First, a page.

Wednesday, August 20, 2014

Recognizing Speech on Android

Tonight I'll be giving a talk at Android Montreal. In this talk I’ll show you how to use speech recognition in your own Android apps. The talk will have something for both beginner and advanced Android devs, namely I will show two ways to do speech recognition: the easy way (using the built-in RecognizerIntent for the user’s language) and the hard way (building a recognizer which wraps existing open source libraries if the built-in RecognizerIntent can’t handle the user’s language). While I was in Batumi my friends and I built an app so that Kartuli users (code) (slides) (installer) could train their Androids to recognize SMS messages and web searches. Recognizing Kartuli is one of the cases where you can’t use the built-in recognizer. Kartuli spoken by only 4 million people in the country of Georgia: that is roughly the population of Montreal and surrounding areas. The talk will start with a demo of our Kartuli trainer app to set the context for the talk, and then dig into the code and Android concepts under the demo.
  • * How to use the default system recognizer’s results in your own Android projects,
  • * How to use the NDK in your projects,
  • * How to use PocketSphinx (a lightweight recognizer library written in C) on Android

Live broadcast on YouTube:

Friday, March 28, 2014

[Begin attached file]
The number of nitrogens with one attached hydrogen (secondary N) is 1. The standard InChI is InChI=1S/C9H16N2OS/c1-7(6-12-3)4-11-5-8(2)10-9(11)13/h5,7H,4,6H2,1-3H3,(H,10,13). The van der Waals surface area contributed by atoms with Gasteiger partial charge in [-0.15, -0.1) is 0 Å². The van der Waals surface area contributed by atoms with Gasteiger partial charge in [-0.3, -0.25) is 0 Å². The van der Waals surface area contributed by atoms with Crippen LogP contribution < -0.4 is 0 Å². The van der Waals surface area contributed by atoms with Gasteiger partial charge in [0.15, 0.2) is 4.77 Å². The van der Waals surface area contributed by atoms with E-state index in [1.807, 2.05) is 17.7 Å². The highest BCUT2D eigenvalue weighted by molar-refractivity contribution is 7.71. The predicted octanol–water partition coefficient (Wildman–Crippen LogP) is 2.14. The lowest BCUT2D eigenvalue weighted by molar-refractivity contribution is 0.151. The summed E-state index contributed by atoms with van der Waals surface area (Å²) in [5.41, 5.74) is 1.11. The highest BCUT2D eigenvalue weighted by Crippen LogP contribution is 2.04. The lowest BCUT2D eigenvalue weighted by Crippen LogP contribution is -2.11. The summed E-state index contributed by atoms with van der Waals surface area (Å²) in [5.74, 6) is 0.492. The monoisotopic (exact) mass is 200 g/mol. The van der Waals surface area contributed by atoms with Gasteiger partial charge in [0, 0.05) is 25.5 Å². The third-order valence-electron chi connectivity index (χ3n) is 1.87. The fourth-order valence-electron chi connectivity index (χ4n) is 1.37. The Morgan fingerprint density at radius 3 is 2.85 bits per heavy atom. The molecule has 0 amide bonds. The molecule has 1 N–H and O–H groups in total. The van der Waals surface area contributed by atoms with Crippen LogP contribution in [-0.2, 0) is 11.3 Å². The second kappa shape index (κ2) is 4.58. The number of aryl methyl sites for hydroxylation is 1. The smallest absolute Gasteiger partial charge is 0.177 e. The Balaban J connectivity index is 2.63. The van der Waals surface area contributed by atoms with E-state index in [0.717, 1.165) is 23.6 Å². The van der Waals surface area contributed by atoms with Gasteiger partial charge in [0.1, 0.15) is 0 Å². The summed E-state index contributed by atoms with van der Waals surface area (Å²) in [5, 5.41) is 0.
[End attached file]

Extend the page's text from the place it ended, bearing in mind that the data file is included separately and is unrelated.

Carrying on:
SMILE is patent pending

This morning Google now let me know that something new had been posted on the Sphinx site.

Google Now has started letting me know if websites I visit often have posted new content,
pretty awesome...

It was an Android app that lets users embed voice data in pictures (along with sharing pictures and doing speech recognition). I went to the play store, the app looked medium unprofessional so I visited their website. They were "seasoned" machine learning experts, but their mobile site had no indication of who they were.

"Seasoned entrepreneurs ... with deep experience in AI and machine learning"

So I said, I like Sphinx, let's see how they used it. I installed their app and giggled out loud at the "patent pending" splash screen. What are they patenting, certainly not Sphinx, certainly not speech recognition, certainly not the ability to take a picture on a smartphone and share it. It must be the embedded voice metadata, which I assume is why they aren't using the built in speech recognition which is far more accurate than Sphinx.
"Patent Pending" technology by seasoned technologists...
It even comes with a splash screen :)
I sent them a few bug reports, it looks as though their app was built maybe a year ago, or at least by someone with limited Android experience and wasn't tested using the camera on Android 4.3...

"Unfortunately Smile has stopped..."

Tuesday, March 25, 2014

Day 11 - The fish market

Tonight we walked through the port to the north side to get to the fish market (1.5 kilometers) to buy fish, and have it cooked next door.

We expected it would be closed but we caught them just as they were closing.
Fish range from 3 lari to 25 lari a kilo

Grilled/fried next door for 3 lari a kilo (beer was also 3 lari a pint).

Monday, March 24, 2014

Day 10 - Working on the beach and Georgian red beans

I went over the university in the morning to help debug an SDK manager that kept closing on Windows. Not knowing Windows, we just gave up and just reinstalled the ADT bundle. 

Then spent some hours with my notes from the day before doing data entry and cleaning on the beach.
My new "office" an excellent place to enter data...

At night I met some cyclists who were biking from England and Italy to Australia and China respectively, and we went for wine and food at Keti's restaurant ;)
Georgian red beans (3 lari) were delicious, with fresh onion and cilantro :)

Sunday, March 23, 2014

Day 9 - The speed of the internet